The Romans brought many things to Wales - roads, baths and towns among much else - but one of their most significant introductions was mass-produced pottery.
Pottery had been used in Wales for 4,000 years prior to the Roman conquest, but its production had always been small scale.
A hundred years after the Roman invasion Britain was awash with potteries, selling their wares across whole regions of Britain. Pottery was everywhere, and was used by almost everyone.
Pottery, the indispensable material
One of the key forces behind this change was the Roman army. The legions used pottery to store and transport food, drink and other raw materials. Pottery was used for cooking and serving food, and for building, plumbing and roofing. In short it was an indispensable material.easily carried far and so, on arrival in a new area the Roman legions had to make sure that they had a fresh sources of supply.
One of the first legionary fortresses in Wales was at Usk (Monmouthshire), established between AD55-60. Here the garrison maintained itself by making its own pottery, and by importing items from conquered territories in England and on the continent.
When a fortress was established at Chester, its pottery supply was guaranteed by the building of its own potteries at Holt (Wrexham). Military kilns also exist at other Welsh forts.
Although Welsh potters were at first unable to service the Roman army, over the years local industries developed to meet the needs of this enormous market. In the Usk region potters began to produce jars in a style known as 'South Wales Grey Ware'. Other cooking and serving vessels were also produced, but these faced stiff competition from the 'Black Burnished Ware' industry of southern Britain.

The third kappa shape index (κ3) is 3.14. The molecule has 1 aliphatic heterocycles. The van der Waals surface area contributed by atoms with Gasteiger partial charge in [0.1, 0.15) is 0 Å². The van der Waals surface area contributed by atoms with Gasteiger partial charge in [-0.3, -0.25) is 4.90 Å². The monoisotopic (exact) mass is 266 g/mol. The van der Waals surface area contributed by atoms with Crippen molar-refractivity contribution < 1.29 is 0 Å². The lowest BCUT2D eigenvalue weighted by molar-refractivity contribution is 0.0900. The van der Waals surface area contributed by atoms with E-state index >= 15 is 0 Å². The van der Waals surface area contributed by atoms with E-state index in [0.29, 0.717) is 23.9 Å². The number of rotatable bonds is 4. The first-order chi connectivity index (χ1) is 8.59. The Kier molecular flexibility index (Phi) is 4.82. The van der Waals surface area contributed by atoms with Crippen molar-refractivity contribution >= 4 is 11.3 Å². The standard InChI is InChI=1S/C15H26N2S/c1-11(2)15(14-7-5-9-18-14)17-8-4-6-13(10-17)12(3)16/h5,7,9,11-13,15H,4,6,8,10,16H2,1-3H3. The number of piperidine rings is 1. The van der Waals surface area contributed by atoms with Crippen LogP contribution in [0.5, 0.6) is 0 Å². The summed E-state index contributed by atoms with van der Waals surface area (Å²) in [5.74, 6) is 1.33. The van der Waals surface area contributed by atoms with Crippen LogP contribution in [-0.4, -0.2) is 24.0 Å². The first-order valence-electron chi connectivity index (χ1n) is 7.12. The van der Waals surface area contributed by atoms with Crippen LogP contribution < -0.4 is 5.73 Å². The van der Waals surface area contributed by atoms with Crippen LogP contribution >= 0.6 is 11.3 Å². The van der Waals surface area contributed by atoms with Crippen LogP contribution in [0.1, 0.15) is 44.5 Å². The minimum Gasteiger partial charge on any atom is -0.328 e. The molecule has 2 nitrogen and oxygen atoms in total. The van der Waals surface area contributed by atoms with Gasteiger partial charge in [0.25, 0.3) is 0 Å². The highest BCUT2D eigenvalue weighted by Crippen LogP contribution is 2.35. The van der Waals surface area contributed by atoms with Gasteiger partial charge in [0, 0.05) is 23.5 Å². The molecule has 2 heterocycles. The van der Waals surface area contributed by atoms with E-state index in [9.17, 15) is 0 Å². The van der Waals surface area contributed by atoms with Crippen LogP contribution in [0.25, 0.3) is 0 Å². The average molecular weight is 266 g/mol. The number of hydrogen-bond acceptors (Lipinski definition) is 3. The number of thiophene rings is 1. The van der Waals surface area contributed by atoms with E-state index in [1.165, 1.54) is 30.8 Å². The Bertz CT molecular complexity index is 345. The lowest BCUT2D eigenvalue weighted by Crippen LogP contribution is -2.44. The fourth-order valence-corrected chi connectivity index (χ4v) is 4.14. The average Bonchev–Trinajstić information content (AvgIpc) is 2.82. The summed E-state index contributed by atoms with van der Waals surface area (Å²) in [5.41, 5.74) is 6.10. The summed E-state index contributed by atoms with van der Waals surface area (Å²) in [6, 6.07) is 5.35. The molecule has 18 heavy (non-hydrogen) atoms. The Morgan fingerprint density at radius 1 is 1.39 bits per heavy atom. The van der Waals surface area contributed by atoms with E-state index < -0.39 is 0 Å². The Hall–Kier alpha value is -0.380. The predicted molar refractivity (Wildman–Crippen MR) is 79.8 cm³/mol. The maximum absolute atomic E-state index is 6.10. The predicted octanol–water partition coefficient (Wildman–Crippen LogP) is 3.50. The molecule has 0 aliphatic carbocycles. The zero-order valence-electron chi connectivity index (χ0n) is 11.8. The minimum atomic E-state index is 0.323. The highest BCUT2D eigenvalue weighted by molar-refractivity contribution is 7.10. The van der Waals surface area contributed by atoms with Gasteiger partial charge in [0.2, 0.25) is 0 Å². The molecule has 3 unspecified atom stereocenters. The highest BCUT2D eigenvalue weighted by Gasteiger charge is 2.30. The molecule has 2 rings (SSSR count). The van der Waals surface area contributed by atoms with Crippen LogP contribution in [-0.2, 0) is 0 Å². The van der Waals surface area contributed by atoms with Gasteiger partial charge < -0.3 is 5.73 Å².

It was not just the army that benefited from these new industries. The massive quantity of pottery now being produced in Wales also found a market among the civilian and native population. On archaeological sites of this period across Wales, the presence of Roman pottery is a defining characteristic.
While for many native Britons baths and villas would have remained foreign concepts, Roman pottery became an acceptable element of the conquest and occupation - part of the Romanization of Britain.
A Pocket Guide: Roman Wales by W. H. Manning. University of Wales Press and The Western Mail (2001).
Report on the Excavations at Usk 1965-1976: The Roman Pottery edited by W. H. Manning. University of Wales Press (1993).